Fed hints at a December rate rise, sending USA stocks sliding, U.S. dollar falls as persistent low inflation concerns by the Fed, signals a dovish monetary policy for 2018

Nov 23 • Morning Roll Call • 1779 Views • Comments Off on Fed hints at a December rate rise, sending USA stocks sliding, U.S. dollar falls as persistent low inflation concerns by the Fed, signals a dovish monetary policy for 2018

The minutes of the FOMC November meeting were published on Wednesday evening, revealing that an interest rate rise is imminent, however, the minutes also struck a dovish tone, with the various Fed chairs indicating their inflation fears, suggesting that rate rises in 2018 may not be as aggressive as previously predicted. As a consequence of the FOMC narrative, the U.S. dollar sold off sharply, printing losses versus all of its peers; falling by circa 1% versus the euro and falling by a similar amount versus yen, reaching an eight week low versus Japan’s currency. The Swiss franc, yen and gold restored their safe haven appeal as risk off appeared.

U.S. equities also sold off, naturally interest rate rises encourages a rotation out of stocks. If the key interest rate was to normalize to circa 3% in 2018, corps wouldn’t be able to borrow as cheaply, to engage in share buy backs, to cause a scarcity in their stock, thereby inflating price. Share buy backs, from 2010 onwards and Trump’s tax cut promise at the beginning of his presidency, have proved to be the overwhelming reason equity prices have risen exponentially over recent years, not improved earnings.

The DJIA and SPX all sold off, whilst gold (XAU/USD) recovered all its recent lost ground, rising by circa 1%, to break through the 1290 level and reaching an intraday high of 1294, a level not witnessed since November 19th. Commodities continued their recent rise, WTI oil closing the day out up circa 2%, breaching the $58.00 handle. In USA economic calendar news, the durable goods orders metric shocked analysts, by coming in negative at -1.2% for October, missing the 0.3% forecast, whilst continuous unemployment claims rose, despite initial jobless claimants falling consistently over recent weeks/months.

The U.K. chancellor Hammond delivered his second budget statement in Parliament on Wednesday, the grandstanding announcement in the budget was continued support for first time home buyers, a transparent and political move designed to keep house prices high and to buy votes. The gloomy statement confirmed that the government economists believe: GDP growth will fall every year until approx. 2020-2021, the deficit will peak in 2018-2019 and the deficit will not be eradicated until (at best) 2025, eleven years after the initial Tory commitment. More cash was promised for the chaos of Brexit. Naturally the U.K. mainstream media generally applauded Hammond’s prudence. The U.K. FTSE 100 closed up by 0.10%, whilst the pound fell versus all of its main peers, with the exception of the U.S. dollar.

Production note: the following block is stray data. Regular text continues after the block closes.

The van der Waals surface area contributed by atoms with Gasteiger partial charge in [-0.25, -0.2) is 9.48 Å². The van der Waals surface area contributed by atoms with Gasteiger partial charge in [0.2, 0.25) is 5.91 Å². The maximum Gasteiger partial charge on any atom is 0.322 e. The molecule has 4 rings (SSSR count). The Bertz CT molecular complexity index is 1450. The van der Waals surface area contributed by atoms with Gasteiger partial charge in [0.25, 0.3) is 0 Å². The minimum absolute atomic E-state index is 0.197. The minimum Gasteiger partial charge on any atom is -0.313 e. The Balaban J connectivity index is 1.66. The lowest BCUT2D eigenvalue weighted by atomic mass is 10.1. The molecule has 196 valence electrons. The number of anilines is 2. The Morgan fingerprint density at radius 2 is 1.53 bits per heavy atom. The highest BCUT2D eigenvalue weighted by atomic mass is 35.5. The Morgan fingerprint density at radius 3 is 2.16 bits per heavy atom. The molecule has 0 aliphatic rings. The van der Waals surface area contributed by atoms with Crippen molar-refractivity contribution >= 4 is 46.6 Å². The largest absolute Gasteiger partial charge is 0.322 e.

European economic calendar news was practically nonexistent, with the exception of the latest Eurozone consumer confidence reading, coming in at 0.1% for November, rising from the negative reading in October, of -1.1%. Germany’s political situation once again spooked investors after receding from general financial media discussion on Tuesday, the DAX slumped by circa 1.16% on the day. The euro crosses fell, with the exception of EUR/GBP, whilst EUR/USD rose by circa 1% on the day.


USD/JPY traded in a wide bearish range throughout the trading sessions on Wednesday, eventually crashing through S3 to end the day down over 1%, at 111.2. USD/CHF followed a similar pattern, crashing through S3, to end the day at circa 0.981 and reaching a low not seen since October 25th, whilst falling close to the critical 200 DMA. USD/CAD fell through S2, ending the day down circa 0.6%, at 1.270.


GBP/USD whipsawed through a wide range on Wednesday, initially falling through S1, as the U.K. chancellor took to the ballot box to deliver his budget statement. But due to dollar weakness across the board, the major currency pair then recovered to reverse direction, eventually crashing upwards through R2, closing the day out up circa 0.7% at 1.331, the highest level posted in November. All sterling crosses ended the day either flat or down; GBP/JPY falling through S2 down circa 0.6%, GBP/CHF closing out down circa 0.5%.


EUR/GBP whipsawed through a tight range on Wednesday, making two attempts to break through R1, eventually ending the day up circa 0.1% at 0.887. Versus all its other currency crosses the euro fell, falling the most versus the Swissie; EUR/CHF ending the day down circa 0.5% at 1.159. EUR/USD breached R3, ending the day up circa 1% at 1.181, rising above the 100 DMA, a moving average level that the major currency pair has struggled to maintain over recent days.


• DJIA closed down 0.27%.
• SPX closed down 0.08%.
• FTSE 100 closed up 0.10%.
• DAX closed down 1.16%.
• CAC closed down 0.25%.


• EUR German Gross Domestic Product w.d.a. (YoY) (3Q F).

• EUR German Exports (3Q).

• EUR Markit Eurozone Composite PMI (NOV P).

• GBP Gross Domestic Product (QoQ) (3Q P).

• GBP Gross Domestic Product (YoY) (3Q P).

• GBP Exports (3Q P).

• GBP Total Business Investment (YoY) (3Q P).

• EUR ECB account of the monetary policy meeting.

• CHF SNB’s Thomas Jordan Speaks in Basel.

• NZD Trade Balance 12 Mth YTD (OCT).

Comments are closed.

« »